Over the past couple weeks you’ve probably heard about the heated debate between the “government task force” and the American Cancer Society’s recommendation on mammograms. Basically the ACS says to get one every year as soon as you hit 40 years old while the government says to get one every-other year starting at age 50. Obviously a big discrepancy. Now whether this is because of the government findings showing the benefits are less and the harms are greater when screening starts earlier, or it’s a coincidence coming out at the same time as the health care overall – who knows. I’ll let you make your own conspiracy theory out of it; I’ve got enough of my own to deal with. Here are my thoughts:
Everybody is an individual and if you have a family history of breast cancer and/or other cancer and your health is poor, then sooner than later may be in your best interest. If you don’t detoxify estrogen well or if you take any hormone replacement therapy (natural or synthetic), then sooner may also be better for you. There is a very strong correlation between poor estrogen metabolism and breast cancer. How do you know if you don’t break down estrogen well? One main symptom is breast tenderness – particularly during the end of your cycle (PMS). Breast tissue is loaded with estrogen receptors so the estrogen is attracted to that area as much as Southerners are attracted to the Waffle House. So when you’re not breaking the estrogen down in your liver it goes and hangs out in the breast tissue, pulls fluid with it, and the tenderness follows (so does some size increase). I consider this a risk factor for breast cancer, even though you won’t read about it in any mainstream medical report. There are also simple [urine] tests that you can do to see if you have more of the “good” estrogen as compared to “bad” estrogen. More bad than good would not only lead you to consider getting a mammogram sooner, but you’d also want to take the necessary steps to improve estrogen metabolism.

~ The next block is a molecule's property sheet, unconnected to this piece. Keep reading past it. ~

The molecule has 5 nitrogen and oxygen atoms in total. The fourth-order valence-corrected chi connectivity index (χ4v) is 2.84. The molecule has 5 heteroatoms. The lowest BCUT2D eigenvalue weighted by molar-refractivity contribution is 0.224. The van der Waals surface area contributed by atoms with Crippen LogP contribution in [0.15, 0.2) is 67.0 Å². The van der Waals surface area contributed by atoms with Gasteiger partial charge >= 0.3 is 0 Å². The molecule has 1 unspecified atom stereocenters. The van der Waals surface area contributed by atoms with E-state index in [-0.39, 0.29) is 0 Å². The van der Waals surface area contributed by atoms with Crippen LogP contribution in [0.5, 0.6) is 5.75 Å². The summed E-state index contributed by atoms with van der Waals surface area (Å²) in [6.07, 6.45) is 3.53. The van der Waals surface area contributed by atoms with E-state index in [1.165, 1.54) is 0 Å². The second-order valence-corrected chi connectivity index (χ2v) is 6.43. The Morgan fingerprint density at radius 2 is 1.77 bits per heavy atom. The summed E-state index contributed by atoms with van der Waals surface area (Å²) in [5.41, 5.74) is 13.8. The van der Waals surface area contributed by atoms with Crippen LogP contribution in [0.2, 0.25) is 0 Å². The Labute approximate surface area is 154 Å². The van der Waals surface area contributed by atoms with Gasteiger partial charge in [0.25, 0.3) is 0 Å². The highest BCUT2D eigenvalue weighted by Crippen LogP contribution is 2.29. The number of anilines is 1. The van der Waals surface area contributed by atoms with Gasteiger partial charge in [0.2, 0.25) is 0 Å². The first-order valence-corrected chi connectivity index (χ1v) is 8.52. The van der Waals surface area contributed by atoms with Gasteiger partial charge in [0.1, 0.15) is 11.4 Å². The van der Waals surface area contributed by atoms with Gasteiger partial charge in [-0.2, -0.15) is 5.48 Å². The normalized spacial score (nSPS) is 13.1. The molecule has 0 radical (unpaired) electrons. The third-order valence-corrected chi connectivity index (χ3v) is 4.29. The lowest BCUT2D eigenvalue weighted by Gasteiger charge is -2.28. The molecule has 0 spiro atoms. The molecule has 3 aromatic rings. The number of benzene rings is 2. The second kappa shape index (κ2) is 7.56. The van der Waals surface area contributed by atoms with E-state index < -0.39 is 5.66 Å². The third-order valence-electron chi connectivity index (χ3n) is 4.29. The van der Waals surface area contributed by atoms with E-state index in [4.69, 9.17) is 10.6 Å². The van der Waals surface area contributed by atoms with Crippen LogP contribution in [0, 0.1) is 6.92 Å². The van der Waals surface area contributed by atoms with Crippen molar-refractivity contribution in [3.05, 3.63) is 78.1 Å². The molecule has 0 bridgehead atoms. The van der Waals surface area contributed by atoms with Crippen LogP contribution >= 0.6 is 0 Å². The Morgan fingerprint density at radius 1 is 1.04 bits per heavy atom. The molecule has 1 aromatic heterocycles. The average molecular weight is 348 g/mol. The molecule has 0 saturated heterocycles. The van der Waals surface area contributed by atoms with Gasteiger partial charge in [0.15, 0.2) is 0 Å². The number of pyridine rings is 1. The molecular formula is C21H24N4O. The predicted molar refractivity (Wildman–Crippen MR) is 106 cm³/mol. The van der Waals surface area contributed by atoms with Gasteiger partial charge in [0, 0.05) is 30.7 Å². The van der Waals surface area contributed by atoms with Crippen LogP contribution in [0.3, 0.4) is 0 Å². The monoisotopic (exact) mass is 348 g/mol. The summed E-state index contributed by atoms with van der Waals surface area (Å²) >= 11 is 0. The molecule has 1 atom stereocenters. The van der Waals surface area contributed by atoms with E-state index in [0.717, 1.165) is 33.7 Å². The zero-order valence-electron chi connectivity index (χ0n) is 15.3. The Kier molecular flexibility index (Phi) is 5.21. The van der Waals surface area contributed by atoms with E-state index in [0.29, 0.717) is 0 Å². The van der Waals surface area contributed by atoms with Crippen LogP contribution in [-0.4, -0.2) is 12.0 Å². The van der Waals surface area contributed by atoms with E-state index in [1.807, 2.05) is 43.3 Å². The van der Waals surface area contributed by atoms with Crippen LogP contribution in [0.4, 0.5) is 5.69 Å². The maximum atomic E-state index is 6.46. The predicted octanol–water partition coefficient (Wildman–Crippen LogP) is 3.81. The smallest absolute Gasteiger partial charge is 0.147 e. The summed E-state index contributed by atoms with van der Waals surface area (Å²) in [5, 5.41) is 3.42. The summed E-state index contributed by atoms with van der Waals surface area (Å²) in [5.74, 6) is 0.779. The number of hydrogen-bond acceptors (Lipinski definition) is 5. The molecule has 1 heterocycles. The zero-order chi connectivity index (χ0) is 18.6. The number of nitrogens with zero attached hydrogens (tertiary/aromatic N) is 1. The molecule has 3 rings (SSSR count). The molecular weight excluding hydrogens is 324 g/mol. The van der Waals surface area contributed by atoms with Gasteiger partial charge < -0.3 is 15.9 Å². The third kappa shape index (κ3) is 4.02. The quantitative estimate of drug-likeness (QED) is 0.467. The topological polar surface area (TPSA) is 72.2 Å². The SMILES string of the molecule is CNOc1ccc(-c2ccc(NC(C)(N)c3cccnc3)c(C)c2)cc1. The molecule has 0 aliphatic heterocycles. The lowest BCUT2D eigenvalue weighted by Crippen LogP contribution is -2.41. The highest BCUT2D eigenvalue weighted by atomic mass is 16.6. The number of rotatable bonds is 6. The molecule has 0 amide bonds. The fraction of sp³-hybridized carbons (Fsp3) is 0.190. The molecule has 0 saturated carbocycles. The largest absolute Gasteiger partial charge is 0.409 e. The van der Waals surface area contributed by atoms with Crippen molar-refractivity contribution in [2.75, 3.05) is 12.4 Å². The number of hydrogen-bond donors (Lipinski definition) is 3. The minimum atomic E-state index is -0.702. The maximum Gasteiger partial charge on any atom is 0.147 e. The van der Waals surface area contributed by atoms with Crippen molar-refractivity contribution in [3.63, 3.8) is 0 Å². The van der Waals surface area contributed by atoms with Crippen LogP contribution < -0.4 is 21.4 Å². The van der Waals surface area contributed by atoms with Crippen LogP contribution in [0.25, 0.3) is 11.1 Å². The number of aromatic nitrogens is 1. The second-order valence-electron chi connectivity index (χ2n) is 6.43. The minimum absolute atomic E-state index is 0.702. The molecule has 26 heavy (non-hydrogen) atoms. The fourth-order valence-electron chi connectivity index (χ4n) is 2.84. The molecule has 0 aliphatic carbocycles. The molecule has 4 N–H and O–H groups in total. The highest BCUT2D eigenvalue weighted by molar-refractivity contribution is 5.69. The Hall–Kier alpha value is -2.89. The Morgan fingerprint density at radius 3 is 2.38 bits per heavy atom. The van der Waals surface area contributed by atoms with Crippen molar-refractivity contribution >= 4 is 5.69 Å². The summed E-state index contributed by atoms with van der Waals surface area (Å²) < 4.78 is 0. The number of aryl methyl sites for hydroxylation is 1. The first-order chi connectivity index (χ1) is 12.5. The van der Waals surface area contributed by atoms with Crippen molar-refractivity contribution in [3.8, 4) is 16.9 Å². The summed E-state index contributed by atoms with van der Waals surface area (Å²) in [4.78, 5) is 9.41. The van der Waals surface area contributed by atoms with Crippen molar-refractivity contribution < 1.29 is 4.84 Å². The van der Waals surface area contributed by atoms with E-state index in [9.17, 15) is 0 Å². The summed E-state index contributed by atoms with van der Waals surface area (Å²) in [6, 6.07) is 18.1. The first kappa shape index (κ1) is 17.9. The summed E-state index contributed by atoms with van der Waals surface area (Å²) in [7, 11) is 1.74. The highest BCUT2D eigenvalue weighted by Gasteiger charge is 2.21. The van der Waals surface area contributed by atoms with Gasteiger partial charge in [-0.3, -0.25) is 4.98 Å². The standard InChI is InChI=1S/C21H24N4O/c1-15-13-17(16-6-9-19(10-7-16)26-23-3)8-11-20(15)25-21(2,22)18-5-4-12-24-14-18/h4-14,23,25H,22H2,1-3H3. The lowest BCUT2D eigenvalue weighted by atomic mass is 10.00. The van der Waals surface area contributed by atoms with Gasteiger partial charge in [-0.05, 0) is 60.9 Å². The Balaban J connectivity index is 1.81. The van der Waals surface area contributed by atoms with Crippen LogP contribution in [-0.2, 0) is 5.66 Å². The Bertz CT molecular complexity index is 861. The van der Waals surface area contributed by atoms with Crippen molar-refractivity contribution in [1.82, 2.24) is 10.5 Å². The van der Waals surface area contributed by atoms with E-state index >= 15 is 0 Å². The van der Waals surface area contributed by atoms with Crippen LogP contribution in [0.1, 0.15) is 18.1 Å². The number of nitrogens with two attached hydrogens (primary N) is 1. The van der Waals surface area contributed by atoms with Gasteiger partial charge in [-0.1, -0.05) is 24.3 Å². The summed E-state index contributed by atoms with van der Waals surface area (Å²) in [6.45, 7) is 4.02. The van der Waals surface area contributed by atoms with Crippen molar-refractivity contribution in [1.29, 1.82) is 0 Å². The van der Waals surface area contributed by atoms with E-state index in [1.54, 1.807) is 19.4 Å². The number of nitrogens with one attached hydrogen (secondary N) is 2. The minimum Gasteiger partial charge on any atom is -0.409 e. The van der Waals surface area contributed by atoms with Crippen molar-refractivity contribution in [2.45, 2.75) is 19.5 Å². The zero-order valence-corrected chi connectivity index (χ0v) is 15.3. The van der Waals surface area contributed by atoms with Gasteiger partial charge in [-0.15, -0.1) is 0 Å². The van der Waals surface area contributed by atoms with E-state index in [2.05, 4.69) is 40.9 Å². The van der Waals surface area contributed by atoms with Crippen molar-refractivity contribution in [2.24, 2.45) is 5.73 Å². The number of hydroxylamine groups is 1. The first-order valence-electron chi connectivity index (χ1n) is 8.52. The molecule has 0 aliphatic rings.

And that brings me to the topic of prevention. With all the back-and-forth of the health care overall and what is going to be covered and what is not going to be covered there’s this talk about “preventive” tests like mammograms and colonoscopies. Since when are these preventive? I thought preventive meant to slow or deter something – like a disease – like cancer? So if a mammogram or a colonoscopy detects a problem, what was prevented? These are diagnostic tests to show if there is, or isn’t, a problem. Sticking with the topic of mammograms and breast cancer, prevention is eating well, not smoking, exercising, lowering alcohol content, and not taking birth control pills or any other form of hormone replacement therapy, just to rattle off some examples. It’s about taking care of your entire self, not living recklessly so you go get your mammogram, find a problem, and then the prevention is what?…preventing yourself from dying is the answer. When was the last time you heard your dentist say he or she wanted to prevent cavities in your mouth so all you need to do is get annual bite-wing X-Rays? No – you brush, floss, and eat well to do that…the X-Rays are there to find a problem after the fact and resolve it to save the tooth.
So I got this letter from my health insurance company the other day, (stay with me here, I’ll tie it in), saying that if my family and I head on over to Walgreens then we get a free H1N1 vaccine. The kids were close by so expletives were kept within as I read that pregnant women, persons from 6 months old to 24 years and persons older than 24 with health problems should get the vaccine. As you hopefully know, from my recent e-newsletters, (search H1N1 in the upper right of the webpage), this is uncharted territory. But I think of all the people who will have the shot because their insurance pays for it. Guess what – just because it’s covered doesn’t mean you should do it. Free is not necessarily good. Same case for the mammograms. If your insurance covers you every year starting at age 40 and you’re very healthy and don’t have estrogen metabolism issues then using this free service will most likely pose greater risk than benefit to you. The damage to the breast tissue as well as the radiation endured during each mammogram should always be a concern.
So think about your own health. Think about preventing these problems every day by what you eat, what you drink, what you do. That’s what it’s all about. If you want to do something for your health that’s free go walk outside and get some sunshine. The exercise and vitamin D is free and it will prevent cancer more than any test available anywhere.